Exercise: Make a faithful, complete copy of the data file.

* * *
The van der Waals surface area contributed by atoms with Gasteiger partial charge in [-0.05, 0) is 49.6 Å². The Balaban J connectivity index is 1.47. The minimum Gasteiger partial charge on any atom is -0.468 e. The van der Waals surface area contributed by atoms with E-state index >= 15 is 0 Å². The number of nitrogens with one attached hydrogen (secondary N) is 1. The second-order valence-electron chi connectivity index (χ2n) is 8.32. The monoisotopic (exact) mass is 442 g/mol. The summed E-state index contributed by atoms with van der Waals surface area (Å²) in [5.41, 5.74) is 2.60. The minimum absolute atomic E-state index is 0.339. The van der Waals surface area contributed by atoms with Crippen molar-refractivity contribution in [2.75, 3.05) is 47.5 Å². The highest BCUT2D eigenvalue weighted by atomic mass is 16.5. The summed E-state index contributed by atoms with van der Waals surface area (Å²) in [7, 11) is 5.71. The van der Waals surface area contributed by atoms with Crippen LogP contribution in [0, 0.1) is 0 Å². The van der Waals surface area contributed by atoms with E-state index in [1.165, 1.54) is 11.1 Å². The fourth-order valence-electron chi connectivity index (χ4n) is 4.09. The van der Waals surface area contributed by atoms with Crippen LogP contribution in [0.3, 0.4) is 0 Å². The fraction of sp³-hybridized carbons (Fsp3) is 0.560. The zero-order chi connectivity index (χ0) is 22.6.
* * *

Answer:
The van der Waals surface area contributed by atoms with Gasteiger partial charge in [-0.05, 0) is 49.6 Å². The Balaban J connectivity index is 1.47. The minimum Gasteiger partial charge on any atom is -0.468 e. The van der Waals surface area contributed by atoms with E-state index >= 15 is 0 Å². The number of nitrogens with one attached hydrogen (secondary N) is 1. The second-order valence-electron chi connectivity index (χ2n) is 8.32. The monoisotopic (exact) mass is 442 g/mol. The summed E-state index contributed by atoms with van der Waals surface area (Å²) in [5.41, 5.74) is 2.60. The minimum absolute atomic E-state index is 0.339. The van der Waals surface area contributed by atoms with Crippen molar-refractivity contribution in [2.75, 3.05) is 47.5 Å². The highest BCUT2D eigenvalue weighted by atomic mass is 16.5. The summed E-state index contributed by atoms with van der Waals surface area (Å²) in [7, 11) is 5.71. The van der Waals surface area contributed by atoms with Crippen LogP contribution in [0, 0.1) is 0 Å². The van der Waals surface area contributed by atoms with E-state index in [1.165, 1.54) is 11.1 Å². The fourth-order valence-electron chi connectivity index (χ4n) is 4.09. The van der Waals surface area contributed by atoms with Crippen LogP contribution in [0.3, 0.4) is 0 Å². The fraction of sp³-hybridized carbons (Fsp3) is 0.560. The zero-order chi connectivity index (χ0) is 22.6.